The truth.

People confuse truth with personal experience.

Written in stone on the Administration Building, the University of Texas, Austin––”Ye shall know the truth and the truth shall make you free.”

You shall know the truth and the truth shall make you free. Jesus said that.

Go read a good book. There’s truth to be found, tasted and treasured for those who seek the truth.

And eat your vegetables too.

The words of the wise are like goads, and the words of scholars are like well-driven nails, given by one Shepherd. And further, my son, be admonished by these. Ecclesiastes 12:11–12

Yes! We Have No Bananas

Waste not, want not

Fresh bananas, practically perfect

“I need a recipe other than banana bread that uses ripe bananas.”

My daughter tells me, “I throw bananas out.” She gives me that weary look, trying not to judge, “Mom, it’s okay to throw away bananas.”

This I know. Yet if bananas sit on my counter past their eating expiration date, they beg me to use them to make something edible. Or else put them in the freezer with all the other bananas I have saved for later use.

My husband calls my freezer “Pre-trash.”

And I must admit that a lot of the frozen leftovers wind up in the trash.

What would bananas say?

Only bananas might have something to say about the different ways we look at waste.

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To Kill a Mockingbird Banned, Again

Multiple copies of To Kill a Mockingbird show how much I value this book.

Yet another school district has banned To Kill a Mockingbird. Because the book makes some people uncomfortable.


The books is supposed to make readers uncomfortable.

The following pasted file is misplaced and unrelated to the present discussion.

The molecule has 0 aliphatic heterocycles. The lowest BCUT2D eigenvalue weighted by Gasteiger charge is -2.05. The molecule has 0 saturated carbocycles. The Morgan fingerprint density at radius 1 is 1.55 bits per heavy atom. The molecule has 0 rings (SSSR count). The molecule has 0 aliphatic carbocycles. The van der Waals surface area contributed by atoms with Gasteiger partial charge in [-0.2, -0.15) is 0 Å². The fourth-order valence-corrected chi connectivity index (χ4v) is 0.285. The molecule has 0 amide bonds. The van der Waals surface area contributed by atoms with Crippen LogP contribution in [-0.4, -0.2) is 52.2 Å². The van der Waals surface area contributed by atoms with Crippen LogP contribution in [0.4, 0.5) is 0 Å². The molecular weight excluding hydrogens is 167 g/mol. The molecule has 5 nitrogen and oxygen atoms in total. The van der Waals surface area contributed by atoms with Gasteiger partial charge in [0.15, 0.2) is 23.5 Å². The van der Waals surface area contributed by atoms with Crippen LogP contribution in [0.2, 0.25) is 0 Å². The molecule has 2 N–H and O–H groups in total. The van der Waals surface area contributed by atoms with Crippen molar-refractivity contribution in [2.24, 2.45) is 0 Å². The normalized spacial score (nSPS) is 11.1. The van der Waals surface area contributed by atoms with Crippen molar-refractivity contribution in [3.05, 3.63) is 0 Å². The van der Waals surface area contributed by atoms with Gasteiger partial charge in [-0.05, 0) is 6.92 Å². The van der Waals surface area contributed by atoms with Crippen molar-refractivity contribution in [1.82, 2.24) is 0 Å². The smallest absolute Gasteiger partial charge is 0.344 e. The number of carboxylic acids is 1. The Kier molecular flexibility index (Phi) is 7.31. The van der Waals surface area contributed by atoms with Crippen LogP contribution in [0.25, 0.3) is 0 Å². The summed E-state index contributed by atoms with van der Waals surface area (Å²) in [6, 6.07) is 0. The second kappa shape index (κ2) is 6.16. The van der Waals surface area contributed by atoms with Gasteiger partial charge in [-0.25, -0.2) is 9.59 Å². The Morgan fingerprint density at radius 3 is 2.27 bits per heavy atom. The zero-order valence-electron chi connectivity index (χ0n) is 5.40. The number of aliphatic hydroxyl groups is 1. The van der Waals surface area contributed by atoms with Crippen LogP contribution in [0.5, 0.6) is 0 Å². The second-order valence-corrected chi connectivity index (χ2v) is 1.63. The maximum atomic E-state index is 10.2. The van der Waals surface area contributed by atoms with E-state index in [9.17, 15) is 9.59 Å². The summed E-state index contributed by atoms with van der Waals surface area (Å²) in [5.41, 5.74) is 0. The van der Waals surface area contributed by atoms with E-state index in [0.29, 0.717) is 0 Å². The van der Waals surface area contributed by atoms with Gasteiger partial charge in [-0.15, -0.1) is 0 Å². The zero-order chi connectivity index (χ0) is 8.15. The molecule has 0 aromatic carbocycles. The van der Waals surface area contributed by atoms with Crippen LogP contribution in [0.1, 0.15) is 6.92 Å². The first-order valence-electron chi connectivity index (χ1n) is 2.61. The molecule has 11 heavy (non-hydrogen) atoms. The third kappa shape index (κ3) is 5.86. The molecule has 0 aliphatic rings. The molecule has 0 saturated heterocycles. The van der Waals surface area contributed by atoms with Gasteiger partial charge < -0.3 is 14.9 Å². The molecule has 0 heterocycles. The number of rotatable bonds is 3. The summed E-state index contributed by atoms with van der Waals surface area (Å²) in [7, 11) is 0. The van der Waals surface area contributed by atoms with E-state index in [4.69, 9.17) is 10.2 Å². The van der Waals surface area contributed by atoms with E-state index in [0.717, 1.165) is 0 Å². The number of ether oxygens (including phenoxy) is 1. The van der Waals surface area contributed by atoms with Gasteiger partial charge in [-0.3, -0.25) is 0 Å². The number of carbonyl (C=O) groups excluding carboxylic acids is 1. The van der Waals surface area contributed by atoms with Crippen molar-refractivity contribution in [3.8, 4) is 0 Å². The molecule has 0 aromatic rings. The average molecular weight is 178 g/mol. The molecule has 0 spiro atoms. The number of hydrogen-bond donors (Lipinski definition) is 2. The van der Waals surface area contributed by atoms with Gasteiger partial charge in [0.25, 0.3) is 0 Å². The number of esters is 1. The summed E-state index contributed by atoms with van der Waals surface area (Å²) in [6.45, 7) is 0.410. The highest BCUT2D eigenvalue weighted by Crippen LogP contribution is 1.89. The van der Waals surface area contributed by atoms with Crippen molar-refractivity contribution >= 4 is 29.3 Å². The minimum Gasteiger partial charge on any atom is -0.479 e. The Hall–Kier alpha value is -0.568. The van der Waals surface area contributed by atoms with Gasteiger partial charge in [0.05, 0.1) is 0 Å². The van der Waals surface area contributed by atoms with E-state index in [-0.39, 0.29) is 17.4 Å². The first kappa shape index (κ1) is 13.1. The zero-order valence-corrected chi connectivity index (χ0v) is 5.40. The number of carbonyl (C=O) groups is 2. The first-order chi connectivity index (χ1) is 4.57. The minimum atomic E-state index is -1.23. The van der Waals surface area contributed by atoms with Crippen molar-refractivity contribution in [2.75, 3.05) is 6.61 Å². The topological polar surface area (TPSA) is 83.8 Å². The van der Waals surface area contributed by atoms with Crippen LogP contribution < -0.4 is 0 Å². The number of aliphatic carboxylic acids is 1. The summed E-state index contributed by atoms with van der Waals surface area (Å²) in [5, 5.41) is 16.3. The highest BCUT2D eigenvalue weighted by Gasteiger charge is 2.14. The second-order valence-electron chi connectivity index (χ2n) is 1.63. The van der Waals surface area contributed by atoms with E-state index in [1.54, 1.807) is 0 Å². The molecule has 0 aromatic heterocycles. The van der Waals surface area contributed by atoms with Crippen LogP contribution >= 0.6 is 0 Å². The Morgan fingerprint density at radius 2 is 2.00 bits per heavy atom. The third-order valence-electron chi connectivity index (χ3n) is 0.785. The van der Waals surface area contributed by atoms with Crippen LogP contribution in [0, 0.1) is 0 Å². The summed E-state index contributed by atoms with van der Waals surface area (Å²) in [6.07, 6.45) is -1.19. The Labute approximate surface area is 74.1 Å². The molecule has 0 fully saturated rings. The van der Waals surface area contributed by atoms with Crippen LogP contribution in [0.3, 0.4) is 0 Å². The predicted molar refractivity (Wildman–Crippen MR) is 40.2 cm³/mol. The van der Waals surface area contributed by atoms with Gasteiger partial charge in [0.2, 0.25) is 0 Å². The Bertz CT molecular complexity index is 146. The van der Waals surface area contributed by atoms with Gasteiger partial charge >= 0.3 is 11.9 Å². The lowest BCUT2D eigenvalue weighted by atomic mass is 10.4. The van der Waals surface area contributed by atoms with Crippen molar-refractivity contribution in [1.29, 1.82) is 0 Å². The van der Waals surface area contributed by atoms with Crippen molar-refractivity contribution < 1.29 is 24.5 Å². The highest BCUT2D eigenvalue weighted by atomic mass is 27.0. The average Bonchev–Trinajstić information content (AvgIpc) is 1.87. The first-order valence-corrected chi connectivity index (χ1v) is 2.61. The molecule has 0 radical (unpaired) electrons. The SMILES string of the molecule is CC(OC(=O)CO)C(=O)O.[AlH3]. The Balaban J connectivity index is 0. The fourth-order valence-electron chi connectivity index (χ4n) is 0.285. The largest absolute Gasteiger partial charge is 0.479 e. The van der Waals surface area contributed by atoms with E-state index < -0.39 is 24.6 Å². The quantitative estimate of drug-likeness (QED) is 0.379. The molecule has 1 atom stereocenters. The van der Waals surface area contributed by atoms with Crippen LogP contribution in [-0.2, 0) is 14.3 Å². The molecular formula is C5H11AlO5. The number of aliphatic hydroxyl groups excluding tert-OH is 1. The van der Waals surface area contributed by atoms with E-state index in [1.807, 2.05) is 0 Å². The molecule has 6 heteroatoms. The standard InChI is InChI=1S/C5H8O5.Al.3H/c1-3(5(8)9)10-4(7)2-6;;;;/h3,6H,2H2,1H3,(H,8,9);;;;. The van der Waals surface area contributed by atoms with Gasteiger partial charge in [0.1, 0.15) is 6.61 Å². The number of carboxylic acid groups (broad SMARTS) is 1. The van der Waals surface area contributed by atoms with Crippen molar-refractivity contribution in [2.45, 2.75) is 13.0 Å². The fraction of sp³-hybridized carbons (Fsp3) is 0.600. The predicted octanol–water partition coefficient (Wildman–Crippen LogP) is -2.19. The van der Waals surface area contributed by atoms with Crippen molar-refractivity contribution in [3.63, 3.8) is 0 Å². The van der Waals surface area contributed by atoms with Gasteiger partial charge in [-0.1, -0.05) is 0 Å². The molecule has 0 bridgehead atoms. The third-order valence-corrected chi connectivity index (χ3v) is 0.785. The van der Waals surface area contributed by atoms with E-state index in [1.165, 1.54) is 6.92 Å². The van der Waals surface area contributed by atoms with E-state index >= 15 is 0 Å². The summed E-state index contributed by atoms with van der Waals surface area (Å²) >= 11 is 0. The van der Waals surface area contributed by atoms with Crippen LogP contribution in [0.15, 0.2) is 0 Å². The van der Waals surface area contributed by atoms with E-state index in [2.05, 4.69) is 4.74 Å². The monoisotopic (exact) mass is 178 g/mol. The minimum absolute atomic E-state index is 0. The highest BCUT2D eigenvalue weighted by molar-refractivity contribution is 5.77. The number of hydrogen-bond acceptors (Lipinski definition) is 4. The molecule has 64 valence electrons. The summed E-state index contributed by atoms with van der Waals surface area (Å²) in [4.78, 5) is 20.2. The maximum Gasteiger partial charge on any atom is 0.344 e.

The book strikes at racial prejudice and injustice toward Blacks, hitting a bull’s-eye only the mindless can miss.

Like Mark Twain’s classic Huckleberry Finn, To Kill a Mockingbird serves as a time capsule, capturing and exposing a period in American history when a majority of people in the South hid behind racial fear and bigotry.

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Dirty Dancing and Giant Revisited: Story Lines about Change

Dirty Dancing: A frame for story context, 1987

Saturday night I watched Dirty Dancing. Again.

ZAP! Hooked. In a time machine, I sat transported and transfixed.

From the vantage point of 30 years after Dirty Dancing opened in theaters, I see a lot to admire about this film.

In 1987, when Dirty Dancing made cultural shock waves, I did not watch. Or let my children see it either. Years later, I learned that my teenage daughter saw the video at a friend’s house.


While the movie does portray some dirty dancing, as well as admit some explicit consequences of sexual activity, dancing provides a frame for story context.

The story unfolding exposes prejudice, hypocrisy and bigotry.

The dictionary defines bigotry as the stubborn and complete intolerance of any creed, belief, or opinion that differs from one’s own.

The movie is about how people can have one set of standards, values and professed ideals for themselves and yet apply another standard to those who are not like them.

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Don’t Judge Las Vegas, the People or the Place

“From a distance, the world looks blue and green …”

“From a distance,” the lyrics go, “there is harmony and it echoes through the land.”

The image above shows the view from my window seat on a flight as it landed in Las Vegas, one of several trips as an adult I have made to visit a place where for years I lived as a child.

My dad helped build the original Las Vegas Convention Center. My mother held important jobs, including personal legal secretary to State Senator Mahlon Brown.

Real people live and work in Las Vegas. And yes, go out to play.

My daughter-in-law greeted me yesterday morning with these first words.

“There was a S-H-O-O-T-I-N-G in Vegas last night.”

Her eyes formed big O’s as she spelled to spare her preschoolers this tragic news. She and her husband had returned home earlier that day on a flight from Las Vegas to Housotn. My husband and I traveled from Lubbock to keep our grandsons while they had a weekend away.

Don’t judge.